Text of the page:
Kudos to a restaurant founded in Illinois for frying cheese curds as good as Wisconsin’s best.
The Chicken Run, which opened Dec. 19 in Middleton, is a spin-off of Candlelight Inn, a restaurant in Sterling, Illinois, which has been in business for 50 years and is famous for its — yep — chicken.
The chicken is excellent, too. Everything Chicken Run does, it does well. But it caters to a limited local demographic: People who don’t feel the need to eat healthfully, or don’t mind occasional diet damage. Even one meal here will make you concerned for your cholesterol levels.
That’s because all four items on the menu are deep fried: Chicken Run’s signature Chicken George, hand-cut french fries, cheese curds and Oreos.
The Chicken George is simply chicken breast tenders of various shapes and sizes, hand-battered and fried super crispy. Seven came in our half order ($7.99), if you count the two that were stuck together. Fries and one of Chicken Run’s four sauces were included.
It’s easy to see why the sweet, tangy, light-colored Jan’s sauce has its admirers at the Candleight Inn. Equally impressive was the Chicken Run sauce (extra sauces are 49 cents), which had a slight orange hue. Both are mayonnaise-based, but otherwise secret recipes, said the restaurant’s marketing director, Melissa Ryan-Bergstrom.
It would be hard to take issue with the barbecue sauce, which was straightforward and slightly sweet. And my friend enjoyed the thin ranch sauce.
Truth is, all of the food is flavorful and tastes great without sauce. The chicken was moist and juicy and came out hot, but not too hot to eat. The same was true of the cheese curds, which were a departure from most fried curds — light-colored and soft, with a thin, tempura-style batter. They were creamy before they cooled off and, once room temperature, tasted saltier.
The white cheddar curds come from Ellsworth Cooperative Creamery in the Northwestern Wisconsin town of Ellsworth, Ryan-Bergstrom said.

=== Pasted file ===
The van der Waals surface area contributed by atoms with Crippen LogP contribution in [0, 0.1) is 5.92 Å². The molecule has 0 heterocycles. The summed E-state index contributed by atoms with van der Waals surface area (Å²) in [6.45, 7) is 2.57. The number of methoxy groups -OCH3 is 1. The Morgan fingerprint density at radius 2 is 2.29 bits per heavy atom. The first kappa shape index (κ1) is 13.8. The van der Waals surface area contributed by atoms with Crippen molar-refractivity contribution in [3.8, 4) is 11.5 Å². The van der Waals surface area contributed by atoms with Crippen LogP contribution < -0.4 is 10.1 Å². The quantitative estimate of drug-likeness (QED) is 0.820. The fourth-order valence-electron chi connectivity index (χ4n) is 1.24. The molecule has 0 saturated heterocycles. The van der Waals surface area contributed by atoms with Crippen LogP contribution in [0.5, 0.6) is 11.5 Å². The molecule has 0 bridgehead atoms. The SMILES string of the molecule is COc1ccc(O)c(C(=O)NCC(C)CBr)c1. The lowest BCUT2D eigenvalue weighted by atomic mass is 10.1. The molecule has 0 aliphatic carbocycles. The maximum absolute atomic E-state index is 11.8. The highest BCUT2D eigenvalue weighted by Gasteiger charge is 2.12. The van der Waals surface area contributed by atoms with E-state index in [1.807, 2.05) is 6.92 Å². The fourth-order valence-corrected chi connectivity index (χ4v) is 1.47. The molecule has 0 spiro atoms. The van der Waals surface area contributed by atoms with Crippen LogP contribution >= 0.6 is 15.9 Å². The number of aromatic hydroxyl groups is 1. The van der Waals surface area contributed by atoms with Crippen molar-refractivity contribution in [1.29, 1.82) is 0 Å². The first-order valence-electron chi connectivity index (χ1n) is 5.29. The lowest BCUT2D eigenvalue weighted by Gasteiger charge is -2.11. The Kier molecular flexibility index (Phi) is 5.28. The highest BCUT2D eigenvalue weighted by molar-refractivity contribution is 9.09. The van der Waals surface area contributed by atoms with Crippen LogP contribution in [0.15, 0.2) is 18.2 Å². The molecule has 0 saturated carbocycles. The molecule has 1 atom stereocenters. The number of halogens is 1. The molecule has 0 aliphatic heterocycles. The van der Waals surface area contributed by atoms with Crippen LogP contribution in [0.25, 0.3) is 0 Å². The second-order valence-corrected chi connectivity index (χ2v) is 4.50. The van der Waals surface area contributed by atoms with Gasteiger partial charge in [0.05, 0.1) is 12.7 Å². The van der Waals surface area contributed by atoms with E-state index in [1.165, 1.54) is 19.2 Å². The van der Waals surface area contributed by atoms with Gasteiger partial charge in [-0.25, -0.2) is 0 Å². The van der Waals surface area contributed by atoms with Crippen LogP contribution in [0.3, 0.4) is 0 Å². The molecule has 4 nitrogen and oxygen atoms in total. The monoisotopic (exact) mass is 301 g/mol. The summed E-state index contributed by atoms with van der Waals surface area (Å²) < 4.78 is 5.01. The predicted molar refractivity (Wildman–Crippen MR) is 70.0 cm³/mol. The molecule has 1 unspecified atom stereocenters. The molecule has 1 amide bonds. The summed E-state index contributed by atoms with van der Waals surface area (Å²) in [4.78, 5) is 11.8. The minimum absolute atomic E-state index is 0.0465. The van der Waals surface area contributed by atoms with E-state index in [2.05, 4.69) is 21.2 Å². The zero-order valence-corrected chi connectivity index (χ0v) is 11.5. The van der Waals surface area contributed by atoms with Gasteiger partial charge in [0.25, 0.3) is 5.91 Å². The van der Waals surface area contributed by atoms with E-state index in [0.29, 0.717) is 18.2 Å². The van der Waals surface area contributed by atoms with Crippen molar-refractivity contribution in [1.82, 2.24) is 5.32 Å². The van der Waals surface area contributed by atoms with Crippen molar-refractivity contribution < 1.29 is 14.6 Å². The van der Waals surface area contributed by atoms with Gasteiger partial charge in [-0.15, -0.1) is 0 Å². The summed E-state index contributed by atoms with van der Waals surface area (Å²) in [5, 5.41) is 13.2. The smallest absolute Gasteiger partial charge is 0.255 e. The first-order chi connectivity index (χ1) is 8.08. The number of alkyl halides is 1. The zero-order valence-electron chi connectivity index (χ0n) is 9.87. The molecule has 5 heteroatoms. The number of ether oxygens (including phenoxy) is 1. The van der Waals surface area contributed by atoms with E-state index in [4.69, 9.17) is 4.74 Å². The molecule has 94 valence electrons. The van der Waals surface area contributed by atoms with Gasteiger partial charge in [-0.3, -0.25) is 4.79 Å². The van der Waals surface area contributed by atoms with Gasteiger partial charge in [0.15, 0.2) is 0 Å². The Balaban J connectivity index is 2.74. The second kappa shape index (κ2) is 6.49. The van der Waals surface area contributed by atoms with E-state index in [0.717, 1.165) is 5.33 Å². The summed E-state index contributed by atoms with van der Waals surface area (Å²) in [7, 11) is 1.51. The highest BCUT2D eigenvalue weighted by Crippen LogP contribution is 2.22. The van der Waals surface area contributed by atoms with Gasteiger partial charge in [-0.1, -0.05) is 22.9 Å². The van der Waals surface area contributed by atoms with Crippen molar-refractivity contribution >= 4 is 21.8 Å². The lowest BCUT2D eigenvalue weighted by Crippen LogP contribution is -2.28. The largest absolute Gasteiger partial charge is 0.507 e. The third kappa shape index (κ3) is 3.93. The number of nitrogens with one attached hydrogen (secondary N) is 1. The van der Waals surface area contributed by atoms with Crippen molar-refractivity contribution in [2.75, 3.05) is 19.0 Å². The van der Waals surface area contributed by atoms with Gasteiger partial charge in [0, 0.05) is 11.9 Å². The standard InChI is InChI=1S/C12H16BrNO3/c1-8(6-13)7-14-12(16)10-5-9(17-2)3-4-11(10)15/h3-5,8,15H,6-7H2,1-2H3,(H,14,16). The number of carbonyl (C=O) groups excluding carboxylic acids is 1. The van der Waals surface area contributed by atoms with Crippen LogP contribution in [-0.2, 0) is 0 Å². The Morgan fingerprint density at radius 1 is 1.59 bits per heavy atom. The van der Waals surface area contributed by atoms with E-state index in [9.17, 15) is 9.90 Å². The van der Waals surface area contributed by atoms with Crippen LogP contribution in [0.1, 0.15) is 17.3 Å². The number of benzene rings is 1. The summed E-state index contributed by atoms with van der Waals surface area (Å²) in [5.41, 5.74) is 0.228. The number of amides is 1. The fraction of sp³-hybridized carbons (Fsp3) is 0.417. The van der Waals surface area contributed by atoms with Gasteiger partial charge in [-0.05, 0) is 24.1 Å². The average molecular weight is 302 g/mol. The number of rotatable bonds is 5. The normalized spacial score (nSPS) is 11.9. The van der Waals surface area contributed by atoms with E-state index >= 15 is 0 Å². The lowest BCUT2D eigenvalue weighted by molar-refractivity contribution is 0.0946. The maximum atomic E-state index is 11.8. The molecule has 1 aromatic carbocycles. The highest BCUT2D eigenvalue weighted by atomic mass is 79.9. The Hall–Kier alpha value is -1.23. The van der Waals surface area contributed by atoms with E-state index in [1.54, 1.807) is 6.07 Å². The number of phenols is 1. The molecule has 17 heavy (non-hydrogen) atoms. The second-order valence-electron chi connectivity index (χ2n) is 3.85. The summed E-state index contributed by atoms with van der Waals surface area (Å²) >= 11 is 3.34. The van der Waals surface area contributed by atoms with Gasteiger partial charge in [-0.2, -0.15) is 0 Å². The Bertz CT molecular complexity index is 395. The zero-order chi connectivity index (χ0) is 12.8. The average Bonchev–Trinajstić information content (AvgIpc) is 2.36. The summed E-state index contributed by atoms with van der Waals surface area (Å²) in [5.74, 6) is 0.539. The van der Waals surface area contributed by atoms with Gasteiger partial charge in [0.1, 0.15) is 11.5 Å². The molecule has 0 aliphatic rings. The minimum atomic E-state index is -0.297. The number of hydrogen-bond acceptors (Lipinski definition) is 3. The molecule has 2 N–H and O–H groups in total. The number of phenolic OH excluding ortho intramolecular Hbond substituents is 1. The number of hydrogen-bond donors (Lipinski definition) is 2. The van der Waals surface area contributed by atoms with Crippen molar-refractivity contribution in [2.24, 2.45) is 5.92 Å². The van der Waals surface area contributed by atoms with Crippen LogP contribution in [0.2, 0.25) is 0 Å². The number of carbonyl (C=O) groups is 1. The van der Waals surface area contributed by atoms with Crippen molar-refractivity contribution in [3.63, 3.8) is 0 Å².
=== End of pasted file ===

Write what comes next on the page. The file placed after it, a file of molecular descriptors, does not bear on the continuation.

The fries were different from standard fries. The thin, flat, shoestring potatoes were fried extra dark and seasoned with salt and pepper. They were greasy in a good way.
The young people staffing the kitchen the night we visited put all our food — the chicken, fries and curds — in one basket lined with red-and-white checkered paper. The big, fried feast was almost intimidating.
For dessert, the three fried Oreos ($2.59 — or 99 cents apiece) were kind of roly-poly with padding between the cookie and the shell, almost like a light cake or doughnut hole. The cookie softened to the point where it wasn’t recognizable as an Oreo. They were dusted with powdered sugar.
Beverages — in cans and bottles — are 99 cents.
Chicken Run is mostly a take-out and delivery operation, with its drive-thru getting good use. For those wanting to eat on the spot, there are three tables in the small, well-lit shop, and some chicken art to perk the place up. The building was formerly home to Crandall’s Carryout & Catering.
The Middleton restaurant is the first to be named Chicken Run. The other three restaurants, started by Bob Prescott, are Candlelight Inns. Besides the Sterling restaurant, there’s another in Illinois, and one in Iowa.
The three sit-down Candlelight Inn restaurants now serve about 6,000 pounds of Chicken George a week, according to the backside of the Chicken Run menu card.
Bob Prescott’s son, Matt, now owns the Candlelight restaurants, while Matt and his brother, Bobby, own the Chicken Run. The elder Prescott is still making daily deliveries for the Sterling, Illinois, business he opened in 1967, Ryan-Bergstrom said.
Jan’s sauce is named after Prescott’s late wife, who ran the restaurants with him.
The Middleton location is the first Wisconsin venture for the Prescotts, and if everything goes well it could expand, Ryan-Bergstrom said.
If Chicken Run can make it in the health-conscious Madison area, it can make it anywhere.